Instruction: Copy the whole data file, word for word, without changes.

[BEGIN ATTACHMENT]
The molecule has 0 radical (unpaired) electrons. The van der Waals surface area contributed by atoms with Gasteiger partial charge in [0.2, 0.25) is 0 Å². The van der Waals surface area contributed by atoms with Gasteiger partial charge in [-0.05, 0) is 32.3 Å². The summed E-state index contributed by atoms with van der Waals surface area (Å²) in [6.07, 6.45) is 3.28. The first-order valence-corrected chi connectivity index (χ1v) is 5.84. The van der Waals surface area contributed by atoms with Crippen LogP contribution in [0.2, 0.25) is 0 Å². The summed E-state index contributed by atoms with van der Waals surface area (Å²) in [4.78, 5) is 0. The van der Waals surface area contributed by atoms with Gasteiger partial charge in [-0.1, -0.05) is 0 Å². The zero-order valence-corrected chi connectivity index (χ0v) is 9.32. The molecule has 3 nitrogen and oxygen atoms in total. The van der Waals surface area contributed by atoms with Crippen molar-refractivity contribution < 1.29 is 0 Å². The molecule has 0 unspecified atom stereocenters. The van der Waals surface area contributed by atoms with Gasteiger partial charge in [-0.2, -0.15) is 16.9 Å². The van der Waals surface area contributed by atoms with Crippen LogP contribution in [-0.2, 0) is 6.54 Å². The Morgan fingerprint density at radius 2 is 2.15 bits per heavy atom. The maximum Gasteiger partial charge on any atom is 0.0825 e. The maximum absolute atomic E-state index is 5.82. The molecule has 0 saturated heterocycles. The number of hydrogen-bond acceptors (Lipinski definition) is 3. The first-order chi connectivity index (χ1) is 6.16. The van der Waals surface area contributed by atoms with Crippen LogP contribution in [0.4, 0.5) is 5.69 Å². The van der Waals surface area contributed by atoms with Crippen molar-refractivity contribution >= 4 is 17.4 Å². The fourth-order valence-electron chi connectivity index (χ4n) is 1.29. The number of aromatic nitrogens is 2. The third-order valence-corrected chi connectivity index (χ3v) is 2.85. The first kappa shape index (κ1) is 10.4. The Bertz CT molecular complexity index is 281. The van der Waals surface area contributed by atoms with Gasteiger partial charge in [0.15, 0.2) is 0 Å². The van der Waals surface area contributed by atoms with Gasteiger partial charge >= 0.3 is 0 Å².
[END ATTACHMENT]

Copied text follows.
The molecule has 0 radical (unpaired) electrons. The van der Waals surface area contributed by atoms with Gasteiger partial charge in [0.2, 0.25) is 0 Å². The van der Waals surface area contributed by atoms with Gasteiger partial charge in [-0.05, 0) is 32.3 Å². The summed E-state index contributed by atoms with van der Waals surface area (Å²) in [6.07, 6.45) is 3.28. The first-order valence-corrected chi connectivity index (χ1v) is 5.84. The van der Waals surface area contributed by atoms with Crippen LogP contribution in [0.2, 0.25) is 0 Å². The summed E-state index contributed by atoms with van der Waals surface area (Å²) in [4.78, 5) is 0. The van der Waals surface area contributed by atoms with Gasteiger partial charge in [-0.1, -0.05) is 0 Å². The zero-order valence-corrected chi connectivity index (χ0v) is 9.32. The molecule has 3 nitrogen and oxygen atoms in total. The van der Waals surface area contributed by atoms with Crippen molar-refractivity contribution < 1.29 is 0 Å². The molecule has 0 unspecified atom stereocenters. The van der Waals surface area contributed by atoms with Gasteiger partial charge in [-0.2, -0.15) is 16.9 Å². The van der Waals surface area contributed by atoms with Crippen LogP contribution in [-0.2, 0) is 6.54 Å². The Morgan fingerprint density at radius 2 is 2.15 bits per heavy atom. The maximum Gasteiger partial charge on any atom is 0.0825 e. The maximum absolute atomic E-state index is 5.82. The molecule has 0 saturated heterocycles. The number of hydrogen-bond acceptors (Lipinski definition) is 3. The first-order chi connectivity index (χ1) is 6.16. The van der Waals surface area contributed by atoms with Crippen LogP contribution in [0.4, 0.5) is 5.69 Å². The van der Waals surface area contributed by atoms with Crippen molar-refractivity contribution >= 4 is 17.4 Å². The fourth-order valence-electron chi connectivity index (χ4n) is 1.29. The number of aromatic nitrogens is 2. The third-order valence-corrected chi connectivity index (χ3v) is 2.85. The first kappa shape index (κ1) is 10.4. The Bertz CT molecular complexity index is 281. The van der Waals surface area contributed by atoms with Gasteiger partial charge in [0.15, 0.2) is 0 Å². The van der Waals surface area contributed by atoms with Gasteiger partial charge >= 0.3 is 0 Å².